The tax professional of the future
Until recently, the primary role of a senior tax executive was to provide extensive knowledge of the complex rules surrounding tax. These days, disruptive forces such as digitalisation, mean the skills necessary to be a successful tax professional are undergoing a remarkable evolution.
In these times of accelerated change, how do you ensure that future tax professionals are equipped to deal with the challenges posed by real-time tax reporting advancements and new transparency requirements?
The competition for tax talent has never been fiercer. While a strong technical knowledge will remain important, the tax professional of the future will need to have a more rounded skill set, including the following competencies:
Understanding how to apply A.I., automation and robotics
Companies that invest in artificial intelligence, process automation, and robotics will be able to automate much resource-heavy, repetitive tax work. This will allow companies to quickly dispense with the more mundane tasks that are carried out thousands of times a day. The outcome frees up the team to focus on more value-added work. The challenge for tax executives will be to convince finance teams to release budget and invest in these new processes.
Real-time data analysis
As the world becomes more digitally-focussed and tax collection is automated, with the introduction of real-time assessment, companies are investing in technology to digitise their reporting processes. These changes create real-time data, which businesses need to extract, analyse, and validate to ensure that appropriate tax rules are applied to the information it generates. “Tax Technologists” who understand and can operate this new technology can add considerable amounts of value to a business.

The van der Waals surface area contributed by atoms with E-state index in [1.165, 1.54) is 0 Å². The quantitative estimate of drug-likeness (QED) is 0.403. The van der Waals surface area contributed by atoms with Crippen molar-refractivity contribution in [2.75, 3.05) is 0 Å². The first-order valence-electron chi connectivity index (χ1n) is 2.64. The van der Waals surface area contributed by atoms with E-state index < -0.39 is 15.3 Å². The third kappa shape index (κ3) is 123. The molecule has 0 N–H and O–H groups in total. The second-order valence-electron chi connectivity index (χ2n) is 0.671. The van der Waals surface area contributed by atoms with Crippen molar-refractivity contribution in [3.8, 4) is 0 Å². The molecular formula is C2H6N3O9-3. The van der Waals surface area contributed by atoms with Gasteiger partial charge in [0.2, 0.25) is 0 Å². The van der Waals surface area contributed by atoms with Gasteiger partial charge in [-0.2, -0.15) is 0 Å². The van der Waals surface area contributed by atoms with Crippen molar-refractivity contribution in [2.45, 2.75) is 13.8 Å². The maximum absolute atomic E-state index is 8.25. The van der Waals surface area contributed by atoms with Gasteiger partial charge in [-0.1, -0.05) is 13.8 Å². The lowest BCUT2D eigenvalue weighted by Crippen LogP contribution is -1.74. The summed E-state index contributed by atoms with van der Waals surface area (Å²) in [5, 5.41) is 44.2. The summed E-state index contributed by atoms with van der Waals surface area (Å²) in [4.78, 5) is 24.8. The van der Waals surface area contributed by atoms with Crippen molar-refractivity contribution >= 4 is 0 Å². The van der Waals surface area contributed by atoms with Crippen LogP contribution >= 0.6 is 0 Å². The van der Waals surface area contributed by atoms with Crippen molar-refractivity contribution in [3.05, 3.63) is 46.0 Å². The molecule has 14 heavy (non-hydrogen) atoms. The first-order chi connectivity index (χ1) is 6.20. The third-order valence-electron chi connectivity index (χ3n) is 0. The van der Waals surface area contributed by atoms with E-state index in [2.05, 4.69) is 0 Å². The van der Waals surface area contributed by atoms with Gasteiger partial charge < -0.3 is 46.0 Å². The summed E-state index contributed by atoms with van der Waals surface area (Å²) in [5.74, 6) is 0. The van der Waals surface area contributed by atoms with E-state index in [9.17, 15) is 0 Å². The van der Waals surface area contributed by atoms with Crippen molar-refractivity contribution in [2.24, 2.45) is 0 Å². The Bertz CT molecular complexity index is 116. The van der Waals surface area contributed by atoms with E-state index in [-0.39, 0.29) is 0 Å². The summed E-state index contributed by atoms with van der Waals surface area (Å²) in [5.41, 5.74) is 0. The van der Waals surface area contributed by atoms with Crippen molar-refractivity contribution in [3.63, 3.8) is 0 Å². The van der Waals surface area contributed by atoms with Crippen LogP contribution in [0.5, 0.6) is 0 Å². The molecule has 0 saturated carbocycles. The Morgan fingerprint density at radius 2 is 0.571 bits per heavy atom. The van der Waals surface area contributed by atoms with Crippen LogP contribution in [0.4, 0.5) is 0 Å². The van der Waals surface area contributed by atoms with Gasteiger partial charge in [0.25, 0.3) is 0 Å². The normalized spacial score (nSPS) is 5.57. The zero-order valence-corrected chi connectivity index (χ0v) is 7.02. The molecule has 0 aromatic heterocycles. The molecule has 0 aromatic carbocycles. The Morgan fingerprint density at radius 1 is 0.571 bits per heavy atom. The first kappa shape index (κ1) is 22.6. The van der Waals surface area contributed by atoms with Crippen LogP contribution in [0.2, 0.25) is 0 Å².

Influencing senior management
Tax directors are increasingly becoming key players at the front-end of business strategy. In an era of change in the international tax arena, the tax department is being further drawn into a broader strategic business role.
Tax professionals need to be strategic communicators and leaders who are able to motivate a diverse team in order to meet their organisation’s wider business goals, partnering more closely with operating business units, CEOs, and CFOs to work through complex business decisions and risk management decisions.